FOR IMMEDIATE RELEASE
May 2, 2006
Kirsten Y. Macintyre
Assistant Director, External Affairs
STATE DEPARTMENT OF MENTAL HEALTH, UNITED STATES DEPARTMENT OF JUSTICE AGREE ON ENHANCEMENT PLAN FOR STATE HOSPITALS
SACRAMENTO – A collaborative agreement was reached today regarding specific improvements to be undertaken at California’s state mental hospitals by the California Department of Mental Health (DMH) and United States Department of Justice (USDOJ).
Dr. Stephen Mayberg, Director of the Department of Mental Health, called the plan “a comprehensive set of enhancements that will continue to move our state hospitals toward improved treatment and patient care while providing patients and staff with a safer environment.”
Mayberg noted that the plan builds on many of the changes that are already under implementation at the hospitals. “We are moving toward a wholly improved system that will reflect a continued reduction in the use of seclusion and restraint, a reduction of patient and staff assaults, a reduction in patient suicides, speedier resolution of investigations of abuse, shorter lengths of stay in state hospitals, improved physical health and dietary planning among patients, and better defined clinical performance measures.”
USDOJ officials lauded DMH’s effort in its stipulation to the court, noting that the department "voluntarily undertook initiatives to address outstanding concerns with regard to the protections, services, and supports provided at the State Hospitals [and that] California and its officials have acted in good faith and have voluntarily undertaken significant measures to enhance confinement, care, treatment, and rehabilitation for patients."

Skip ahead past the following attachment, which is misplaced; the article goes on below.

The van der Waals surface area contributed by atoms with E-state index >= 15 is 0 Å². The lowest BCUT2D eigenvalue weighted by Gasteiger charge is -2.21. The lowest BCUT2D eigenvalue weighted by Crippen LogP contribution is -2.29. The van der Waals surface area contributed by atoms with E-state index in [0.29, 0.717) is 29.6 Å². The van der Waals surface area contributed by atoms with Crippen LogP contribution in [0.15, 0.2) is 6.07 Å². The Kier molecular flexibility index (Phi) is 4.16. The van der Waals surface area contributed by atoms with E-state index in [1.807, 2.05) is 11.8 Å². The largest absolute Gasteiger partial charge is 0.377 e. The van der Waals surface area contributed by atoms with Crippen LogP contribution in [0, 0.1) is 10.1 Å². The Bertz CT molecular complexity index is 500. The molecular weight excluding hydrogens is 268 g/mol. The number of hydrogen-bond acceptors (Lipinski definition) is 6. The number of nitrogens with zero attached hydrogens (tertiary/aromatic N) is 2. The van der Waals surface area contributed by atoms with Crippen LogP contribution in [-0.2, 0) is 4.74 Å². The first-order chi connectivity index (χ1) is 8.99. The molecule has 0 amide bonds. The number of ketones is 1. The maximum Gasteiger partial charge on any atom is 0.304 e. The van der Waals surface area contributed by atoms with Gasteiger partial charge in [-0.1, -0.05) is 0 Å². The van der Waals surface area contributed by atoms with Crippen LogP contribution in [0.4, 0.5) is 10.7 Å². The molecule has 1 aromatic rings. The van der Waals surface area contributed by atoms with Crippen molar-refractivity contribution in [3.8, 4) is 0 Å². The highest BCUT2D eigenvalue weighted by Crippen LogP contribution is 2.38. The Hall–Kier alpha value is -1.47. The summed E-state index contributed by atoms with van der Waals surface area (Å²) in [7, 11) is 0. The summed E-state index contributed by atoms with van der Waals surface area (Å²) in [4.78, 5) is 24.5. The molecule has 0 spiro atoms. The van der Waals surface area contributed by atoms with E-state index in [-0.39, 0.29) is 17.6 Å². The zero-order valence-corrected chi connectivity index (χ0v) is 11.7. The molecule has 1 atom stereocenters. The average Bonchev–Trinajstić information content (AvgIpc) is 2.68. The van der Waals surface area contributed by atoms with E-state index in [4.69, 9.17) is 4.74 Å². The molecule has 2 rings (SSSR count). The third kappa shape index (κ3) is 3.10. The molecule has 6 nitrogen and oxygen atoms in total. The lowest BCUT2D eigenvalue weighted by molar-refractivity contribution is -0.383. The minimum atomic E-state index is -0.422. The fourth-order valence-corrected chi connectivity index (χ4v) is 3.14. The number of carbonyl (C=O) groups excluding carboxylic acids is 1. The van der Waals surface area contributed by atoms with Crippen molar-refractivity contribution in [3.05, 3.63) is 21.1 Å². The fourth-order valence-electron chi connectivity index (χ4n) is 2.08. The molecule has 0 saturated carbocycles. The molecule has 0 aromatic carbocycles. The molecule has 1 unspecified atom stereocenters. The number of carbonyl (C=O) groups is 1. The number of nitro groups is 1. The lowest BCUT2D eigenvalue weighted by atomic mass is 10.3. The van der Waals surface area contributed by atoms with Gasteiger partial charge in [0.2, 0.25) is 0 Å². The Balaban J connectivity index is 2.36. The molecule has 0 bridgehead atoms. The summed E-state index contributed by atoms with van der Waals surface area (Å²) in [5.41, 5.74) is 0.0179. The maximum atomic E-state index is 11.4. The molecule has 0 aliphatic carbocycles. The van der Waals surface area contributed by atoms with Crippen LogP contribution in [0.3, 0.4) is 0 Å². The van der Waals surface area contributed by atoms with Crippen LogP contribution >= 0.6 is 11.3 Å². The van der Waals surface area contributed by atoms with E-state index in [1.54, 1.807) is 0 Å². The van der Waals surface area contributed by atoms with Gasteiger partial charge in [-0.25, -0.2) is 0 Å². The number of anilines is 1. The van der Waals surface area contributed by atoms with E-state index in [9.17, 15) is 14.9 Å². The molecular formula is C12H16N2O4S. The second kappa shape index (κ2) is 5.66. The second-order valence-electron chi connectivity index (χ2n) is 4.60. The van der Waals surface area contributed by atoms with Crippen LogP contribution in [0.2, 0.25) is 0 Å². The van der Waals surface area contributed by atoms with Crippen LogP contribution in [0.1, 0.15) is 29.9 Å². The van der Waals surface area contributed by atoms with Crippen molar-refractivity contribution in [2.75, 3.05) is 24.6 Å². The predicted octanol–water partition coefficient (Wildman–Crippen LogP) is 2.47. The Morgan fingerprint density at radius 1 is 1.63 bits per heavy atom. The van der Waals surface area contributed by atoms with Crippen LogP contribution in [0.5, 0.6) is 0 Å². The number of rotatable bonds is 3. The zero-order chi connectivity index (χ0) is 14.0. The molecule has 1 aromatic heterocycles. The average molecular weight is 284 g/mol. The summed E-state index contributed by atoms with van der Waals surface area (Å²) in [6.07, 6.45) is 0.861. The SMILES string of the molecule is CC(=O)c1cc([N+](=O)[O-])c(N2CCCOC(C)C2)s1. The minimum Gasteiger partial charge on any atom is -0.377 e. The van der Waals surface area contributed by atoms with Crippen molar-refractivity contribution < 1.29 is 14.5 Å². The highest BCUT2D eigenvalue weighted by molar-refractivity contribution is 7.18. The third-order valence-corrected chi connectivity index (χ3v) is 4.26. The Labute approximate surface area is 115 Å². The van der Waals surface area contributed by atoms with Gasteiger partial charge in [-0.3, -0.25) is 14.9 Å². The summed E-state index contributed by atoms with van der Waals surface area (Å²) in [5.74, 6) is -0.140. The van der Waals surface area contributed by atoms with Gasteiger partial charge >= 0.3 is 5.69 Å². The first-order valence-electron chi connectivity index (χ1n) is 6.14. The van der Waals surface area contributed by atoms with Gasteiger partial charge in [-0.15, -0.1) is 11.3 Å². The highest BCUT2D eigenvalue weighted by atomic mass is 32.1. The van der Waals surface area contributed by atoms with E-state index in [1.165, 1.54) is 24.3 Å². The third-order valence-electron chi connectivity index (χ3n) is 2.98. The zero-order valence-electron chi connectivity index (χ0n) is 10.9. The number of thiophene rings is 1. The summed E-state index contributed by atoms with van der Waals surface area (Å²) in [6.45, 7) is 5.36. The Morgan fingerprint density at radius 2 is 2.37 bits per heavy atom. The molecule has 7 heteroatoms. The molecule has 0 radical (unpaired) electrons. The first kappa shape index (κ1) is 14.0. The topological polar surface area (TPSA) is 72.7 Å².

The enhancement plan was the result of lengthy discussions and negotiations with the USDOJ, which began an investigation at Metropolitan State Hospital in 2002 and initiated subsequent investigations at Atascadero, Napa and Patton State Hospitals. A fifth state hospital, Coalinga, opened in September 2005 and was not included in the review but will also implement the changes outlined in the enhancement plan.
The five hospitals in California offer a broad range of diagnostic, treatment, habilitation and rehabilitation services to more than 4,700 individuals who have been referred to the facility under a civil commitment or through the courts on a forensic commitment.